Here are five delicious ways to use sage in the summertime.

1. Sage and walnut pesto on pork or potatoes. This hearty pesto even works on the grill!

2. Crunchy fried sage leaves to garnish pasta or risotto or eat by themselves as a cocktail snack.

3. Roast potatoes with sage. Line a pan with whole sage leaves, then cover them with halved potatoes. The result: crunchy, creamy bliss.

4. White beans with sage and garlic. There's nothing easier than boiling some white beans with sage, garlic, and a little olive oil. You can eat them hot or cool them to use in a summer salad.

5. Sage vinaigrette. Add some chopped sage to a mustard vinaigrette for a tangy dressing on grilled or steamed vegetables.

Sage is a very easy plant to grow; it's disease-resistant and likes dry conditions. Depending on your climate, some plants will "winter over," providing years of tasty service.

Wednesday, August 3, 2011

Best Bought Veggie Burger Ever!

As you know—indeed, as you are probably tired of hearing by now—we avoid processed food whenever possible, for reasons of flavor, cost, and health. But every once in a while we discover a processed product that is so wonderful—that's so much better than we can make ourselves—that we have to blab about it. Vegenaise is one. Morningstar Farms Chipotle Black Bean Burgers are another.

There are a few inherent problems with veggie burgers. Homemade ones can taste great, but they tend to be too soft to grill, so they can't provide the full burger experience. Processed burgers, on the other hand, too often are dry, bready, and tasteless.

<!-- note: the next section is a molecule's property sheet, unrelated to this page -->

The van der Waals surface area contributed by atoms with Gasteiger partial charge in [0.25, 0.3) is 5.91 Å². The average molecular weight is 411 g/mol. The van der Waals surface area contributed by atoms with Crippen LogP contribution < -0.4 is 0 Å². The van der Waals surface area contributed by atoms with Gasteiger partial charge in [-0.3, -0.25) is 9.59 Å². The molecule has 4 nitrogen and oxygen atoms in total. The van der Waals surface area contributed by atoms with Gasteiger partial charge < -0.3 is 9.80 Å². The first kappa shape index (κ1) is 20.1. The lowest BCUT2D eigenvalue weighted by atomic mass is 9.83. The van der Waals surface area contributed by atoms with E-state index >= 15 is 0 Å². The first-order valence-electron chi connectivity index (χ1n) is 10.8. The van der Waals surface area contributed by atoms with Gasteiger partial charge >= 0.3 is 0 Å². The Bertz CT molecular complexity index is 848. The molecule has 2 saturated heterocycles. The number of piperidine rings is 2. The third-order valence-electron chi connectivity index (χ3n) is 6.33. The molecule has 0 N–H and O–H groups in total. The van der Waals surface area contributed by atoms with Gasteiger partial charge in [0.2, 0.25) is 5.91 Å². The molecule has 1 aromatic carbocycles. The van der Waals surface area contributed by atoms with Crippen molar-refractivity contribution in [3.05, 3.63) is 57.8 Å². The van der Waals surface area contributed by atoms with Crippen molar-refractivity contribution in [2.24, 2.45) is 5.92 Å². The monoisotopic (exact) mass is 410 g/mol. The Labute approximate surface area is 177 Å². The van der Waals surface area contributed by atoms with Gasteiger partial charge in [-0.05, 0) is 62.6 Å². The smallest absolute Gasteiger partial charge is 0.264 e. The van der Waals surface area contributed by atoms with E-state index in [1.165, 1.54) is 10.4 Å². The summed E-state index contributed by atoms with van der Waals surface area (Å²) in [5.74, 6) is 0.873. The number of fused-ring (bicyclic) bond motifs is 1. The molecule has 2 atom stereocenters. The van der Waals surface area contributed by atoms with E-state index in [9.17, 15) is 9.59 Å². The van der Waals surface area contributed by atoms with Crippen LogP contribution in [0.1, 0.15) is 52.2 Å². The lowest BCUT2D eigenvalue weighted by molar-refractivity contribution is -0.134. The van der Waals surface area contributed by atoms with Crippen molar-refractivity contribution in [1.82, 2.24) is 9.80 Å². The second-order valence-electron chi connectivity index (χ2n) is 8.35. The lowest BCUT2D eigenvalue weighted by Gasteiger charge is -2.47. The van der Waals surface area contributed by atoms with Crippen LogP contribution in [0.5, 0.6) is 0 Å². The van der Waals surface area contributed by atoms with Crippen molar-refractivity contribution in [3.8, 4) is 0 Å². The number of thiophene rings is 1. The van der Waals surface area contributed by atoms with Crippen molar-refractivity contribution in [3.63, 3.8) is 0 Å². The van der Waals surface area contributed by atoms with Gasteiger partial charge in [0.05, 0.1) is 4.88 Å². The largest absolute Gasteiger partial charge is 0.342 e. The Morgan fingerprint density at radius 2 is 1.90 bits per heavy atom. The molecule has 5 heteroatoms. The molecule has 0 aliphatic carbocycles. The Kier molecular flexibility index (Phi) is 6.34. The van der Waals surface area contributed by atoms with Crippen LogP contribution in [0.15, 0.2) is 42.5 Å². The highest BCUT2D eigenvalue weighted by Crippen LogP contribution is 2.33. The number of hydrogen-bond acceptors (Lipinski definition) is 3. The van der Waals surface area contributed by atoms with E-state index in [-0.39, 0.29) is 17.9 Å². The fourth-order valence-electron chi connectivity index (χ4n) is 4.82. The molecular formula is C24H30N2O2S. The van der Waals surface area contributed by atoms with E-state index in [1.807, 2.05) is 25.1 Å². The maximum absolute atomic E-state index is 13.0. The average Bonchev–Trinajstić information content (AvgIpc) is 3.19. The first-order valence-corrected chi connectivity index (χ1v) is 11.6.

But Morningstar Farms' chipotle-spiked black bean burgers grill beautifully, developing  a "meaty" crust that could satisfy the most bloodthirsty carnivore. They're firm, flavorful, and, at a quarter pound apiece, satisfyingly large. They are heaven.

We discovered them at Costco, promptly finished a box, then went back for more, with some trepidation; Costco has a habit of dropping products that don't quickly catch on. Up and down the frozen aisle we prowled, worried that we'd never see the burgers again at a Costco price. Nothing . . . until we turned a corner and saw that Costco had devoted the entire "end cap" of its freezer section to a gigantic display of the burgers! As Costco is hardly a vegetarian paradise, we have to assume that this product is catching on with everybody.

Try them! You may never go back to hamburgers.

Tuesday, August 2, 2011

Burning Man ... in Spirit, Anyway

August is here, and Burning Man is almost upon us. Admittedly, we won't be there—broiling in the Nevada desert is pretty much the last thing we want to do, even for the sake of art, community, and countercultural frisson.

Still, we're glad that other people go to Burning Man, and the website is a joy to explore. We particularly like the section on how to cook well for yourself in a place with no piped-in water or fuel. The tips and recipes would work just as well for camping, and some of them would be great even for air-conditioned suburbanites like us, looking for some easy, delicious, healthy food as the hot summer unfurls . . .